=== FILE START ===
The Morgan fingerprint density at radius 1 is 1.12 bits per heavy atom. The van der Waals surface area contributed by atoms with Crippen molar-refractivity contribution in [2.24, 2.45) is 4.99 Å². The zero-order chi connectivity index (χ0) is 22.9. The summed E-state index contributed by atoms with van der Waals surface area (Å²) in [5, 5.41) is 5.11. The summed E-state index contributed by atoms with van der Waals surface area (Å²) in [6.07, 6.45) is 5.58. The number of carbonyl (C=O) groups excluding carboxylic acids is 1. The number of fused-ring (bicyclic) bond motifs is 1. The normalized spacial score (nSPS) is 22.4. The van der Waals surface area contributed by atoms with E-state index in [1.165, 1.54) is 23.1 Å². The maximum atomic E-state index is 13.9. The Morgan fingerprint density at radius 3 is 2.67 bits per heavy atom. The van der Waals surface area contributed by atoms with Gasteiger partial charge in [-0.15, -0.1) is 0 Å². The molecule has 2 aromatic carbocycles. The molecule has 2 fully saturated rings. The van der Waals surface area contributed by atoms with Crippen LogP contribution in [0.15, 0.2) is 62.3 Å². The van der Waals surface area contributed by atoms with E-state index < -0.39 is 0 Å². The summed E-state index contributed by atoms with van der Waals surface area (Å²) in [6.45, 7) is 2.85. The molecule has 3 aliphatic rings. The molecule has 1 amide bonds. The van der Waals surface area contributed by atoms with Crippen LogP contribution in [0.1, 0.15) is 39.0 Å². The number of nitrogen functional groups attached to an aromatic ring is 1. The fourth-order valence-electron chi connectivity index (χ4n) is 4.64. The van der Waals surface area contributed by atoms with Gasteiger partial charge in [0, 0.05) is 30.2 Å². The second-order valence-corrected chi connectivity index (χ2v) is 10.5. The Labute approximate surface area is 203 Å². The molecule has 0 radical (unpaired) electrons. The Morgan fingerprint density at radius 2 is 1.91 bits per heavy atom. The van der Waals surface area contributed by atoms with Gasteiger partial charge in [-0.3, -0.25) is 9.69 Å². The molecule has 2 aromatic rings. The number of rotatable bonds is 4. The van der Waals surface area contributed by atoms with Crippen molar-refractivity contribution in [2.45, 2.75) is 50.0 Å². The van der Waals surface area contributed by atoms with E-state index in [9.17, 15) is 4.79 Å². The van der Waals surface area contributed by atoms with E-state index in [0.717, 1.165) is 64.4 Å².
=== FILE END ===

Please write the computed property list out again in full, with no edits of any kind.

The Morgan fingerprint density at radius 1 is 1.12 bits per heavy atom. The van der Waals surface area contributed by atoms with Crippen molar-refractivity contribution in [2.24, 2.45) is 4.99 Å². The zero-order chi connectivity index (χ0) is 22.9. The summed E-state index contributed by atoms with van der Waals surface area (Å²) in [5, 5.41) is 5.11. The summed E-state index contributed by atoms with van der Waals surface area (Å²) in [6.07, 6.45) is 5.58. The number of carbonyl (C=O) groups excluding carboxylic acids is 1. The number of fused-ring (bicyclic) bond motifs is 1. The normalized spacial score (nSPS) is 22.4. The van der Waals surface area contributed by atoms with E-state index in [1.165, 1.54) is 23.1 Å². The maximum atomic E-state index is 13.9. The Morgan fingerprint density at radius 3 is 2.67 bits per heavy atom. The van der Waals surface area contributed by atoms with Gasteiger partial charge in [-0.15, -0.1) is 0 Å². The molecule has 2 aromatic carbocycles. The molecule has 2 fully saturated rings. The van der Waals surface area contributed by atoms with Crippen LogP contribution in [0.15, 0.2) is 62.3 Å². The van der Waals surface area contributed by atoms with E-state index < -0.39 is 0 Å². The summed E-state index contributed by atoms with van der Waals surface area (Å²) in [6.45, 7) is 2.85. The molecule has 3 aliphatic rings. The molecule has 1 amide bonds. The van der Waals surface area contributed by atoms with Crippen LogP contribution in [0.1, 0.15) is 39.0 Å². The number of nitrogen functional groups attached to an aromatic ring is 1. The fourth-order valence-electron chi connectivity index (χ4n) is 4.64. The van der Waals surface area contributed by atoms with Gasteiger partial charge in [0, 0.05) is 30.2 Å². The second-order valence-corrected chi connectivity index (χ2v) is 10.5. The Labute approximate surface area is 203 Å². The molecule has 0 radical (unpaired) electrons. The Morgan fingerprint density at radius 2 is 1.91 bits per heavy atom. The van der Waals surface area contributed by atoms with Gasteiger partial charge in [-0.3, -0.25) is 9.69 Å². The molecule has 2 aromatic rings. The number of rotatable bonds is 4. The van der Waals surface area contributed by atoms with Crippen molar-refractivity contribution in [2.45, 2.75) is 50.0 Å². The van der Waals surface area contributed by atoms with E-state index in [9.17, 15) is 4.79 Å². The van der Waals surface area contributed by atoms with E-state index in [0.717, 1.165) is 64.4 Å².